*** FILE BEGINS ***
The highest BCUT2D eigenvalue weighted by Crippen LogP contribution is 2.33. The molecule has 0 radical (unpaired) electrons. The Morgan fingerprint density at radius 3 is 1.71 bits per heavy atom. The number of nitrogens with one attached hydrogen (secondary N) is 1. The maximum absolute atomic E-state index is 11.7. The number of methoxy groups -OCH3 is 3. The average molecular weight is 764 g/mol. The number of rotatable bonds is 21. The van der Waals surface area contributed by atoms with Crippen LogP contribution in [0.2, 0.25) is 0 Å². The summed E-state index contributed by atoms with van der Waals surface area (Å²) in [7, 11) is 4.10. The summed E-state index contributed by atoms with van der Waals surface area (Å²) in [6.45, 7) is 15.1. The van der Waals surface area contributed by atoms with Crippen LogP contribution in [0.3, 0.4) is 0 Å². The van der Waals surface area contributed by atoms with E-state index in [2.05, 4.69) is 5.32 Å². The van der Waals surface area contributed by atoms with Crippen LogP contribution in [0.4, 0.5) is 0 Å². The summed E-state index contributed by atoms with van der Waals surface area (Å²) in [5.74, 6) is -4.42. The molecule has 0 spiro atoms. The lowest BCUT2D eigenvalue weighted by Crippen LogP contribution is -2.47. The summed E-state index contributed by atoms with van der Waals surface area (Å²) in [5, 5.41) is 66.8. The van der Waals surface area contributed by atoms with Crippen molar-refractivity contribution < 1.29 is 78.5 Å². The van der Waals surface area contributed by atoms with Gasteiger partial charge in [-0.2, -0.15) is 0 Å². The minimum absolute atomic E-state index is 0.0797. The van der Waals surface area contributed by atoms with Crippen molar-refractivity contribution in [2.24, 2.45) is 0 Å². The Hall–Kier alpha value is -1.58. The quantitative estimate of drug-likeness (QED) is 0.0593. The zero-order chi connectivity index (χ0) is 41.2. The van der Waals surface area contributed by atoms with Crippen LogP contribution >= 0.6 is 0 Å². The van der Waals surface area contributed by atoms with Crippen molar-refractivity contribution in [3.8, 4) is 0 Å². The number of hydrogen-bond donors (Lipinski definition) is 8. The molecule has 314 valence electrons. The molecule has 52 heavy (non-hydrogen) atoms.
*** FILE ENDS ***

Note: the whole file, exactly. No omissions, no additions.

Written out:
The highest BCUT2D eigenvalue weighted by Crippen LogP contribution is 2.33. The molecule has 0 radical (unpaired) electrons. The Morgan fingerprint density at radius 3 is 1.71 bits per heavy atom. The number of nitrogens with one attached hydrogen (secondary N) is 1. The maximum absolute atomic E-state index is 11.7. The number of methoxy groups -OCH3 is 3. The average molecular weight is 764 g/mol. The number of rotatable bonds is 21. The van der Waals surface area contributed by atoms with Crippen LogP contribution in [0.2, 0.25) is 0 Å². The summed E-state index contributed by atoms with van der Waals surface area (Å²) in [7, 11) is 4.10. The summed E-state index contributed by atoms with van der Waals surface area (Å²) in [6.45, 7) is 15.1. The van der Waals surface area contributed by atoms with Crippen LogP contribution in [0.3, 0.4) is 0 Å². The van der Waals surface area contributed by atoms with E-state index in [2.05, 4.69) is 5.32 Å². The van der Waals surface area contributed by atoms with Crippen LogP contribution in [0.4, 0.5) is 0 Å². The summed E-state index contributed by atoms with van der Waals surface area (Å²) in [5.74, 6) is -4.42. The molecule has 0 spiro atoms. The lowest BCUT2D eigenvalue weighted by Crippen LogP contribution is -2.47. The summed E-state index contributed by atoms with van der Waals surface area (Å²) in [5, 5.41) is 66.8. The van der Waals surface area contributed by atoms with Crippen molar-refractivity contribution < 1.29 is 78.5 Å². The van der Waals surface area contributed by atoms with Gasteiger partial charge in [-0.2, -0.15) is 0 Å². The minimum absolute atomic E-state index is 0.0797. The van der Waals surface area contributed by atoms with Crippen molar-refractivity contribution in [2.24, 2.45) is 0 Å². The Hall–Kier alpha value is -1.58. The quantitative estimate of drug-likeness (QED) is 0.0593. The zero-order chi connectivity index (χ0) is 41.2. The van der Waals surface area contributed by atoms with Crippen LogP contribution >= 0.6 is 0 Å². The van der Waals surface area contributed by atoms with Crippen molar-refractivity contribution in [3.8, 4) is 0 Å². The number of hydrogen-bond donors (Lipinski definition) is 8. The molecule has 314 valence electrons. The molecule has 52 heavy (non-hydrogen) atoms.